Abstract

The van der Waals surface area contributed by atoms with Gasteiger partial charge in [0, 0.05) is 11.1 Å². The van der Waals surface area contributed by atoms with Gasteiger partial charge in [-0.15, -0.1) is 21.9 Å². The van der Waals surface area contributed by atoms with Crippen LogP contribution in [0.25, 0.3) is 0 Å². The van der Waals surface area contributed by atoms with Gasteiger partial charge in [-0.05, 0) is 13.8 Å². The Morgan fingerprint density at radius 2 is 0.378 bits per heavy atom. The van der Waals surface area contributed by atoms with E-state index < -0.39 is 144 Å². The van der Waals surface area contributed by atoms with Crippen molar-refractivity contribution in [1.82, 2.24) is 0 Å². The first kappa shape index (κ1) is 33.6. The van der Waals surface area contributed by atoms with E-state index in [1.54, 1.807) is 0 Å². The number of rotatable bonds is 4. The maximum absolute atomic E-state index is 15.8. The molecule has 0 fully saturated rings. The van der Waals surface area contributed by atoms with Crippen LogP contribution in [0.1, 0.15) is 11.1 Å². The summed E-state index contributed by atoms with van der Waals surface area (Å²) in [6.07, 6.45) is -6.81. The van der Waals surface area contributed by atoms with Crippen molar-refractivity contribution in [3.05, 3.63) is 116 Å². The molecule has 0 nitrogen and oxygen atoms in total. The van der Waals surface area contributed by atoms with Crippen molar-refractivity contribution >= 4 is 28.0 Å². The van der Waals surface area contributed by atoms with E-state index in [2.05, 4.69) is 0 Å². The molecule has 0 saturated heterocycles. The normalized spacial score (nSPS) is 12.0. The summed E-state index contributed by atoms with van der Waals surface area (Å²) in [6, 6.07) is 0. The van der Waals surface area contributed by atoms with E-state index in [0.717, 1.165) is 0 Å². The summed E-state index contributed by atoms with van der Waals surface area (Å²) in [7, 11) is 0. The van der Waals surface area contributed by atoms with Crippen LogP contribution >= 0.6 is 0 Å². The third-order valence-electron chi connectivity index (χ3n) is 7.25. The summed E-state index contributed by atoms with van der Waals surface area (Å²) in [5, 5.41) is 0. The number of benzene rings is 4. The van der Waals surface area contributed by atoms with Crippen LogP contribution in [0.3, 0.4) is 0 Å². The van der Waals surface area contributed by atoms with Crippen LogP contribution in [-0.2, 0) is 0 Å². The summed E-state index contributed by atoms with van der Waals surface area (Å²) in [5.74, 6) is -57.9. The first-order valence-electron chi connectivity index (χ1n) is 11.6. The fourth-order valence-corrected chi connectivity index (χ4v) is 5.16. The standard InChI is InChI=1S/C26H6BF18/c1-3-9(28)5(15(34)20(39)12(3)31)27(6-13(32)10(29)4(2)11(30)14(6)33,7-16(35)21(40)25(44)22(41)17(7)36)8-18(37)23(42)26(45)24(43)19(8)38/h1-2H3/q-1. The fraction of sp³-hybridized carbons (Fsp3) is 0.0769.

An integrated structural and stratigraphic study of the Hammam Faraun fault block, Suez Rift, Egypt, provides insights into the rift-initiation tectonostratigraphic evolution of the crustal-scale normal fault blocks. The shallow marine to offshore Tayiba Formation (Lower Oligocene) represents the youngest preserved pre-rift unit, and key stratal surface development indicates that relative sea-level variations exerted a marked control on its stratigraphic evolution. A major sea-level fall, which may have been a regional (i.e. eustatic) event, occurred during the mid-Oligocene and was synchronous with the onset of rifting. A major erosional unconformity (the base synrift unconformity) formed in response to the sea-level fall and defines a series of NNE–SSW- to NE–SW-trending palaeovalleys up to 40 m deep by 500 m wide, which are infilled by continental deposits and volcanic rocks of the Abu Zenima Formation (Upper Oligocene–Lower Miocene). During the rift initiation, palaeovalleys controlled depositional patterns and the evolving fault-controlled topography was insufficient to modify drainage patterns. Through time, however, surface-breaking faults began to exert a marked control on deposition. This study indicates the complexity that can occur during the rift-initiation phase caused by extrabasinal factors such as eustatic sea-level variations and antecedent drainage.

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